IT consulting giant CGI is currently running live trials in the UK aimed at improving WiFi and mobile connectivity to trains. The pilot project uses a combination of low-earth orbit satellite and terrestrial cellular networks to overcome coverage gaps.
CGI is working with Eutelsat OneWeb, part of the Eutelsat Group and Icomera. Together, the partners hope to show how constellations of communication satellites can seamlessly fill in gaps in terrestrial coverage of Britain’s rail network and provide additional capacity in a cost-effective way.
The emergence of Low Earth Orbit satellite coverage is seen by many as a potential game-changer in the struggle to provide seamless, consistent connectivity along rambling rail networks. The problem being that passengers are often left frustrated if connections fail as their trains dive into cuttings, trundle across moorland, or even pass through congested urban areas.
CGI’s trial, which is now approaching completion and has reportedly gone “very well”, has been held on the North Yorkshire Moors Railway, using equipment installed on a “rolling test-bed”. This includes Icomera’s multi-carrier gateway and its SureWAN aggregation algorithm. The latter wirelessly connects the test bed to the terrestrial and satellite networks. The hope is that this will show that a hybrid network can provide much great coverage to support varied passenger and operational uses, cost-effectively from one common infrastructure.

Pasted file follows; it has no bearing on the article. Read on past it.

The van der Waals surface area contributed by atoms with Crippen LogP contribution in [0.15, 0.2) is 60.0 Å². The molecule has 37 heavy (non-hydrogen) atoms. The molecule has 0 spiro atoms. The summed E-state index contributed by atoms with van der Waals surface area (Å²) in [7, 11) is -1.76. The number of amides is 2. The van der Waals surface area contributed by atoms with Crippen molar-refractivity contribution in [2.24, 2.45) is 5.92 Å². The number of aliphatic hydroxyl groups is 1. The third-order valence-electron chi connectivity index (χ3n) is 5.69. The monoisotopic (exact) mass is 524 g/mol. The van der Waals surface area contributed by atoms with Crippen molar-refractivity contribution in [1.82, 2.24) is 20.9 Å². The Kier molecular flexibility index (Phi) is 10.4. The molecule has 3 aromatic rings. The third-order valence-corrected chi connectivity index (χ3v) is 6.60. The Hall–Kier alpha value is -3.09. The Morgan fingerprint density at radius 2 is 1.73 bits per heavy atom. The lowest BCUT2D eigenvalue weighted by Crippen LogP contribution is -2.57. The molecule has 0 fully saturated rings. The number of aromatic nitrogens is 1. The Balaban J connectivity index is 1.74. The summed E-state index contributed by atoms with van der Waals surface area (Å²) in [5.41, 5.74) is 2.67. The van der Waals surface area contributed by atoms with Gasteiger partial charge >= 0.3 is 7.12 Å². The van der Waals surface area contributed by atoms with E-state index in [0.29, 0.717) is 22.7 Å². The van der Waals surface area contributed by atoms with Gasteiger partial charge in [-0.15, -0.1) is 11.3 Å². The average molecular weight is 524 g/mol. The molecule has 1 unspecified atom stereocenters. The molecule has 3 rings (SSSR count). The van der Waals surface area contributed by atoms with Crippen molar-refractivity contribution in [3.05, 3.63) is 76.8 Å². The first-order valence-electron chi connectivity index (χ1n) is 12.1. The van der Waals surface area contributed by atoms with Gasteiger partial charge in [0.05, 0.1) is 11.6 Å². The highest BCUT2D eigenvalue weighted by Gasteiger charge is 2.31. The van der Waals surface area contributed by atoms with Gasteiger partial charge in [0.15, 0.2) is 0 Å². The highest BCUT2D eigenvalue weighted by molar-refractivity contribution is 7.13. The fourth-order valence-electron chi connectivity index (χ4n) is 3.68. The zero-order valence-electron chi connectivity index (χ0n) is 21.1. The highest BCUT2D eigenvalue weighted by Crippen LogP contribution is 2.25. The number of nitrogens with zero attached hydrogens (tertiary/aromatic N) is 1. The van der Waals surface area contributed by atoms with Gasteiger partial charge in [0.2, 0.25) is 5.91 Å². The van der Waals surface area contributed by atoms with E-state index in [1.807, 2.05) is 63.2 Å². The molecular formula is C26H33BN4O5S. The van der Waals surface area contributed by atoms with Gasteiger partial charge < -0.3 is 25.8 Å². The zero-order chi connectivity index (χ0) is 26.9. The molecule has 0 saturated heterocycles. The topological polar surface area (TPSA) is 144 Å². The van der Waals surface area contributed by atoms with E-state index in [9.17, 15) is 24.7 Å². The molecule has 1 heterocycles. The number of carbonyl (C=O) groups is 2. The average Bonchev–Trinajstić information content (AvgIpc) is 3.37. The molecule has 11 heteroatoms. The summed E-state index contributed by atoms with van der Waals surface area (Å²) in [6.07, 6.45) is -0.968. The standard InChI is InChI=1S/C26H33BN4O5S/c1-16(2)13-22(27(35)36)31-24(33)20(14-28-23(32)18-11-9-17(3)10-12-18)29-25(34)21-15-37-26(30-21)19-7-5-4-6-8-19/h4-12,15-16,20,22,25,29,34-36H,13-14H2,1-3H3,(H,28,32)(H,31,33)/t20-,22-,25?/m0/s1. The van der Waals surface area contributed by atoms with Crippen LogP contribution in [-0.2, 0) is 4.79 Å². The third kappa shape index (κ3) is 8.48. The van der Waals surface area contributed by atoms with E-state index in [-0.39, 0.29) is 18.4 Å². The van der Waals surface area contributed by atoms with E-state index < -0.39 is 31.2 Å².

The European Space Agency (ESA) and UK Space Agency (UKSA) are supporting the trial, which is connected to the Satellites for Digitalisation of Railways (SODOR) project.
Jaime Reed, VP Consulting Services for Space Data Platforms and Applications at CGI in the UK and Australia said: “Integrating terrestrial and satellite networks can provide a cost-effective solution for always-on connectivity. Satellites can provide the missing coverage needed for large transport networks. At CGI we have been leading the way in making these complex integrated networks a reality and we are very much looking forward to working with our partners to further address these challenges so that we can bring these capabilities to market.”
A spokesman for Northern Rail said “The North Yorkshire Moors Railway is a good route to test this on, because of large sections where there is no mobile signal and tree cover close to the line, similar to many of our rural lines. We look forward to continuing to work with the SODOR team on the next steps, trialling the technology on the Northern network.’
The trial train will run a technical demonstration service between Pickering and Grosmont on the NYMR daily for up to 3 weeks.
Gareth Hartwell from CGI will be presenting the findings from the trial at this year’s WiFi on Trains Conference, Traincomms 2023, in London on the 14th and 15th of November.
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Traincomms 2023 is sponsored by Huber+Suhner, Westermo, Boldyn Networks, Nomad Digital, GlobalReach Technology and Icomera. Xentrans, Antonics and Polomarconi are exhibitors.